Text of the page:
The National Association of Corporate Directors offered a meandering and milquetoast assessment of the economy and where it’s headed, reflecting the overall fits and starts markets have experienced since the official end of the economic crisis.
Beginning with a review of the levels of first-quarter versus second-quarter optimism in 2011 and 2012, the association says its cautious optimism is “fortified by peer indices.” The Conference Board’s Consumer Confidence Index has risen for the last three months, it notes, reaching 87.3—a height not seen since 2008. Similarly, TCB’s CEO Confidence Index went from a Q1 score of 54 to 62 in Q2.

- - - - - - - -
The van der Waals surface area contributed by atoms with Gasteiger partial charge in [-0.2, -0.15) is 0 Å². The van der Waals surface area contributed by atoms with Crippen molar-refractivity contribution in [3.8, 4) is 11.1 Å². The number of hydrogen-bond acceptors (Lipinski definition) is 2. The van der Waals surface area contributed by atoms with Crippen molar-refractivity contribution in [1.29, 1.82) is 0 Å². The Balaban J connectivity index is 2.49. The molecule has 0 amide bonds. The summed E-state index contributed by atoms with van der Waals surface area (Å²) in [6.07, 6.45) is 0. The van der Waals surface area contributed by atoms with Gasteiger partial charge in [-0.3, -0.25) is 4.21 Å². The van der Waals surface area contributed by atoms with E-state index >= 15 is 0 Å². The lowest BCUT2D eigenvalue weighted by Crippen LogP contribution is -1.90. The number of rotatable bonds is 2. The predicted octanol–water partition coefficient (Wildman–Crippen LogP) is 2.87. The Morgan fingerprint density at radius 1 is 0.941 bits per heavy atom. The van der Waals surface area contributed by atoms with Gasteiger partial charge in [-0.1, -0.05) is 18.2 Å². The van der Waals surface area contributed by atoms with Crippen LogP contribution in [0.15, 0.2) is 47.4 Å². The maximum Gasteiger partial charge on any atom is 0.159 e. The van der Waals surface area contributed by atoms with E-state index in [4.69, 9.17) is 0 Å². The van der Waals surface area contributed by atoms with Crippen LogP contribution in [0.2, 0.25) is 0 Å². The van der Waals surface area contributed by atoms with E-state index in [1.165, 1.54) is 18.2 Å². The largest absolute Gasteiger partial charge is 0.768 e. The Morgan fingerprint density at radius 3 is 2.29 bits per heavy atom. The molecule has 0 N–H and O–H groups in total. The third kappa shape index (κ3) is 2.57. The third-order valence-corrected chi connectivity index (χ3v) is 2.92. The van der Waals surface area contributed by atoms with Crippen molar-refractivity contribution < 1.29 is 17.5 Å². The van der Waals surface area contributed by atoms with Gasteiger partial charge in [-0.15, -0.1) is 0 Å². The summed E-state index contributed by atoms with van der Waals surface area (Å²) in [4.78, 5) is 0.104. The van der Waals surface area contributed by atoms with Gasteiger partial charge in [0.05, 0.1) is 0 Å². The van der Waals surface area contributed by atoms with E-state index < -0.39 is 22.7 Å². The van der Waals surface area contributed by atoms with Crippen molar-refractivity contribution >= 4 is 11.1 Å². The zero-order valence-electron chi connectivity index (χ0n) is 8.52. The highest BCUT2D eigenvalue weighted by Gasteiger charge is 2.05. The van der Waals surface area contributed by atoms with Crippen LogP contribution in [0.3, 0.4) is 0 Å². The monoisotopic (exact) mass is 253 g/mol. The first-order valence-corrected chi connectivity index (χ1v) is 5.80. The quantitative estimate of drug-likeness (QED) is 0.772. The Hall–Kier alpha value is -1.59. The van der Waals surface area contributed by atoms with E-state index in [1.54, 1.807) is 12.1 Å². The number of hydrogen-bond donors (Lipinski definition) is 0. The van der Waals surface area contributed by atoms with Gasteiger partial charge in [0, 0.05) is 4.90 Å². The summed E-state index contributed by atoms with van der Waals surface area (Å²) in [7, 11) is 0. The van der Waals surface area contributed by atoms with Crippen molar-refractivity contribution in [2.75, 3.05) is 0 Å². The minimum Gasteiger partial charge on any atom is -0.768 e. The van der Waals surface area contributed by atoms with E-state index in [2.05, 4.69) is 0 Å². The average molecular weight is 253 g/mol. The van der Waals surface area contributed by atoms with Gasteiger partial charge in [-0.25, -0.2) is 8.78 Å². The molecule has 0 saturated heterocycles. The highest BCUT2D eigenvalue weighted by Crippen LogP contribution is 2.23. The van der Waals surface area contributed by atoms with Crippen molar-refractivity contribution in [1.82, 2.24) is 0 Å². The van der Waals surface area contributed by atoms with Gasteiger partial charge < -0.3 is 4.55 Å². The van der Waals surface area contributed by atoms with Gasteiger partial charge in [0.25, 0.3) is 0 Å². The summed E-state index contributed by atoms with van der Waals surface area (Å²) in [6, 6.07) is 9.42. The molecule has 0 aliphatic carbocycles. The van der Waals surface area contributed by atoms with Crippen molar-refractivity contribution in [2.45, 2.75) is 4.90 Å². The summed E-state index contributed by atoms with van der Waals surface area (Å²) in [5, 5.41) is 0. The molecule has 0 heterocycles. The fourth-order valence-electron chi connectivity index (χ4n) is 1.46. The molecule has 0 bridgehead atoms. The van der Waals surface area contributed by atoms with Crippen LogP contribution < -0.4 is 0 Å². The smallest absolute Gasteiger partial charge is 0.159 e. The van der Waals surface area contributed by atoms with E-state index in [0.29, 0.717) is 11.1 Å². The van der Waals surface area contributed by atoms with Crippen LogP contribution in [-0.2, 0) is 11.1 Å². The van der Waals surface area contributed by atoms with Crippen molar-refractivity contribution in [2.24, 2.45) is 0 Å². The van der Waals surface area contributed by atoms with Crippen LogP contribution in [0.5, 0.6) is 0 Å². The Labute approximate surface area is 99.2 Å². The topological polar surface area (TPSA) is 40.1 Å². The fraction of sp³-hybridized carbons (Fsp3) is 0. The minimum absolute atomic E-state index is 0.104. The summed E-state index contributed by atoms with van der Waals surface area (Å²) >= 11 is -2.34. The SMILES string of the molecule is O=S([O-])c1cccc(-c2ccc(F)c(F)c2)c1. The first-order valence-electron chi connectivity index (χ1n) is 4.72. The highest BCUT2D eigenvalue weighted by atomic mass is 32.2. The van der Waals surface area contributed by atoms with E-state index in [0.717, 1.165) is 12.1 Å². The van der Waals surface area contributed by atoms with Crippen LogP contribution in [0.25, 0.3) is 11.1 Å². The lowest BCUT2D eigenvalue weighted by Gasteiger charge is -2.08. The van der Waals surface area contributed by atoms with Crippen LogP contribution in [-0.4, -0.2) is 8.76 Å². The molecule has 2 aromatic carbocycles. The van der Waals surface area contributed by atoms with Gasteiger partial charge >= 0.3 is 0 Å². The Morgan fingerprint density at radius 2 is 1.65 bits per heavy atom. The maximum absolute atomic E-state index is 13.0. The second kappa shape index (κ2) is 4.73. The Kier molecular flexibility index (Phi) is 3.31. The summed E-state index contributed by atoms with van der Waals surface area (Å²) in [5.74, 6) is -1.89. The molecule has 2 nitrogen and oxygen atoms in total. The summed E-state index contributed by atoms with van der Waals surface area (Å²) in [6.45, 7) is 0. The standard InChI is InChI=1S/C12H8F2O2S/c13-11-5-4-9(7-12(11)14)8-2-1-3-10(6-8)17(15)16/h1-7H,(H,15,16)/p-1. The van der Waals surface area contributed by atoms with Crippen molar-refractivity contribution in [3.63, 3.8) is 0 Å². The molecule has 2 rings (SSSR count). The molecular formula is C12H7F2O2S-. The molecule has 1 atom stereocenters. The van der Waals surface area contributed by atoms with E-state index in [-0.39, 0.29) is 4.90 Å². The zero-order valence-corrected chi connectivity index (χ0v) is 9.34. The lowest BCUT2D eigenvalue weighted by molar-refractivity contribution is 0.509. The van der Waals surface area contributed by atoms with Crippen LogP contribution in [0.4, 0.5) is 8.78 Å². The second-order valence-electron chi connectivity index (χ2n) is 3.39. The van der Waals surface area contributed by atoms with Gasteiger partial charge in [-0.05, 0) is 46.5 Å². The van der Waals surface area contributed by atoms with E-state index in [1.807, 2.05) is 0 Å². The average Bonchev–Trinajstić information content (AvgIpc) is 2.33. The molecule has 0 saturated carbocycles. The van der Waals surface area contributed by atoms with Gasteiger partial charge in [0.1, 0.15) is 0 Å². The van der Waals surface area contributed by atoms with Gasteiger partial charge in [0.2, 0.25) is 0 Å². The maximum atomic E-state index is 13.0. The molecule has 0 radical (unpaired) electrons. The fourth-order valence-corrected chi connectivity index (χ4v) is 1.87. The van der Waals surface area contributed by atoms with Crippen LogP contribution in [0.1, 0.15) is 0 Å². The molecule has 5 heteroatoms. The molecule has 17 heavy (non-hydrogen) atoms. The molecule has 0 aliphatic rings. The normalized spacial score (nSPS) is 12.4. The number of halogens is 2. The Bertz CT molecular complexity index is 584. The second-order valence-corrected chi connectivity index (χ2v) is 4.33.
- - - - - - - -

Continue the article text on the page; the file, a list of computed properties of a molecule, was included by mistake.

“Still, perceptions that the economic recovery will collapse [are] still at the forefront of many minds,” the NACD noted. “During the time the BCI survey was in the field, Federal Reserve Chairman Ben Bernanke’s statement that the Federal Reserve’s program of quantitative easing may eventually lessen caused a short shock in the markets.”
The market shock may have been reflected in the boardroom’s short-term confidence score. While looking ahead three months respondents demonstrated hesitancy by producing a score of 53, this exact same score was produced when respondents reflected on the prior three months’ economic conditions, according to the association.